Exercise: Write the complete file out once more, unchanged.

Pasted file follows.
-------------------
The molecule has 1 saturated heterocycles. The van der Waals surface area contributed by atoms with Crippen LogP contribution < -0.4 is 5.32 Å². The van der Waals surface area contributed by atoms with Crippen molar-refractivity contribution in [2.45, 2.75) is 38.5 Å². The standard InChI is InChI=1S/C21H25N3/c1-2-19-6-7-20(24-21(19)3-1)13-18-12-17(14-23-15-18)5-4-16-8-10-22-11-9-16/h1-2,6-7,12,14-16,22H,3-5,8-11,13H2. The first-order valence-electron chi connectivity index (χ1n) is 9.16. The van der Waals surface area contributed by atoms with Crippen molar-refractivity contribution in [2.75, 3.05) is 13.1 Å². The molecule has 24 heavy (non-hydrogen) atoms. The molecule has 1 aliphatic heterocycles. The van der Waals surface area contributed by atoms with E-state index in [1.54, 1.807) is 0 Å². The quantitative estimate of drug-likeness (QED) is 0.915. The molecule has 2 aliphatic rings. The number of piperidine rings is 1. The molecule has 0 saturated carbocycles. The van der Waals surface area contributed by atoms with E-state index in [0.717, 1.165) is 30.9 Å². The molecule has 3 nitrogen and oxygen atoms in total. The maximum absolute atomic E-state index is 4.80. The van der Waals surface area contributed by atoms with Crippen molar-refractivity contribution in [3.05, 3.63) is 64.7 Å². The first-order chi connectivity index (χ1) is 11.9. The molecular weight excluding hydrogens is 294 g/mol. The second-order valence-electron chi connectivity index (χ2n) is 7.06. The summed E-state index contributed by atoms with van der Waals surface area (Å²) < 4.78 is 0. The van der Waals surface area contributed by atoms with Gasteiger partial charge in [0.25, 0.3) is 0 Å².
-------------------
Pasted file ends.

The molecule has 1 saturated heterocycles. The van der Waals surface area contributed by atoms with Crippen LogP contribution < -0.4 is 5.32 Å². The van der Waals surface area contributed by atoms with Crippen molar-refractivity contribution in [2.45, 2.75) is 38.5 Å². The standard InChI is InChI=1S/C21H25N3/c1-2-19-6-7-20(24-21(19)3-1)13-18-12-17(14-23-15-18)5-4-16-8-10-22-11-9-16/h1-2,6-7,12,14-16,22H,3-5,8-11,13H2. The first-order valence-electron chi connectivity index (χ1n) is 9.16. The van der Waals surface area contributed by atoms with Crippen molar-refractivity contribution in [2.75, 3.05) is 13.1 Å². The molecule has 24 heavy (non-hydrogen) atoms. The molecule has 1 aliphatic heterocycles. The van der Waals surface area contributed by atoms with E-state index in [1.54, 1.807) is 0 Å². The quantitative estimate of drug-likeness (QED) is 0.915. The molecule has 2 aliphatic rings. The number of piperidine rings is 1. The molecule has 0 saturated carbocycles. The van der Waals surface area contributed by atoms with E-state index in [0.717, 1.165) is 30.9 Å². The molecule has 3 nitrogen and oxygen atoms in total. The maximum absolute atomic E-state index is 4.80. The van der Waals surface area contributed by atoms with Crippen molar-refractivity contribution in [3.05, 3.63) is 64.7 Å². The first-order chi connectivity index (χ1) is 11.9. The molecular weight excluding hydrogens is 294 g/mol. The second-order valence-electron chi connectivity index (χ2n) is 7.06. The summed E-state index contributed by atoms with van der Waals surface area (Å²) < 4.78 is 0. The van der Waals surface area contributed by atoms with Gasteiger partial charge in [0.25, 0.3) is 0 Å².